Unbundling Shape Up: Principles for Product Teams
Understanding Shape Up’s flexibility as a set of guiding principles rather than a rigid process is instrumental in managing projects in today’s varied organizational landscapes.
Fixed Time, Variable Scope ¶
Emphasizing time-boxed projects with a flexible scope, this principle allows teams to adjust deliverables based on time constraints, ensuring quality, timing, and costs.
Shifting the focus from “how long will it take?” to “how much are we willing to spend?” enhances high-level decision-making and communication, making risk management a central aspect of creative project work.
Small Autonomous Teams ¶
Cal Newport’s argues knowledge work cannot be organized for others. It must be organized by the ones doing the actual work. Clear problems or shaped packages empower teams to be agile and make swift decisions.
Scope-Based Working (Full Stack + Design ) ¶
This means the complete (small, autonomous) team is working on one scope of the project at a time, creating shippable increments. This sidesteps the waterfall trap—like preparing exhaustive wireframes and Figma screens before development—preventing last-minute developer trade-offs and fostering a more fluid, efficient project progression. I am currently building dumplink to help teams with this.
Distinguish between strategic and reactive work ¶
Use ticket systems primarily for operational, reactive tasks. For strategic work, such as feature development, assign problems and let teams self-organize around solutions.
Framing and Shaping with Clear Delineation ¶
When approaching Framing and Shaping, maintain a clear separation between discussing the problem to be solved and the solution itself. This clarity ensures a focused and effective approach to project planning and execution.
This involves defining the high-level concept of a project. Understanding the problem or opportunity is key, along with establishing boundaries and objectives for the project.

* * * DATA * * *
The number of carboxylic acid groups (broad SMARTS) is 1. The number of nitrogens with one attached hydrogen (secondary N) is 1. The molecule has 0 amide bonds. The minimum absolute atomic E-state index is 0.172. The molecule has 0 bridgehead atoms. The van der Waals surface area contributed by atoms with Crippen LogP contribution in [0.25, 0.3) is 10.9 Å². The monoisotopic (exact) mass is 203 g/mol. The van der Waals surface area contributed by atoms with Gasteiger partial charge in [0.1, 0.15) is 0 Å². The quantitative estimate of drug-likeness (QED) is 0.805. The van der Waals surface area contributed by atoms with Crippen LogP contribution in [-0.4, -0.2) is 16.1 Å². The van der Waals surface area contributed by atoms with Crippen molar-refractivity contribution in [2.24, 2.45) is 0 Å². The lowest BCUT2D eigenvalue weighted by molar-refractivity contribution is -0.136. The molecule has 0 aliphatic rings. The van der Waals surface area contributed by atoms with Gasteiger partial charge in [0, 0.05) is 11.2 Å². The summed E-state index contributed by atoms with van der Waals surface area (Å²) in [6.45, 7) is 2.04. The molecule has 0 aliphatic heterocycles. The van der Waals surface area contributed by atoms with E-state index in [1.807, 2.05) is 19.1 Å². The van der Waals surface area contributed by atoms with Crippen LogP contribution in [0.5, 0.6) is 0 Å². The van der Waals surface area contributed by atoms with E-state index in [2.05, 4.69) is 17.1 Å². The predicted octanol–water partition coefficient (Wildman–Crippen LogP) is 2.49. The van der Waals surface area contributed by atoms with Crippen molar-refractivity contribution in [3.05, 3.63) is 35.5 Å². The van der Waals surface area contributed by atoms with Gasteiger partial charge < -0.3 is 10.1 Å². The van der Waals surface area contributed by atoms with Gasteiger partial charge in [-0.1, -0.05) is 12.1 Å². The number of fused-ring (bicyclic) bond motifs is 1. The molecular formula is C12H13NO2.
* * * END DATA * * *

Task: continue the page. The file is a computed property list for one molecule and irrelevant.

Following framing, shaping provides detailed guidance without micromanaging. Techniques like breadboarding and fat marker sketches offer direction while preserving the team’s creative and problem-solving autonomy.
Challenges in Application ¶
Almost all of them help almost all of the teams. But some situations make it hard to apply all.
- Organizational Politics: Power dynamics and internal politics can hinder the adoption of Shape Up, especially when it challenges established processes.
- R&D Mode: In Research & Development, the need for faster cycles and continuous innovation can require adjustments in how Shape Up is applied.
- Team Composition: The team’s profile, such as having separate UX/UI designers versus coding product designers like at Basecamp, can necessitate a different approach.
Adapting Shape Up in complex environments demands an understanding of its principles and the agility to apply them in diverse scenarios. It’s less about following a set playbook and more about using these principles as tools to navigate unique project challenges. This tailored approach harnesses Shape Up’s full potential, ensuring that projects are both effective and responsive to the dynamic needs of modern organizations.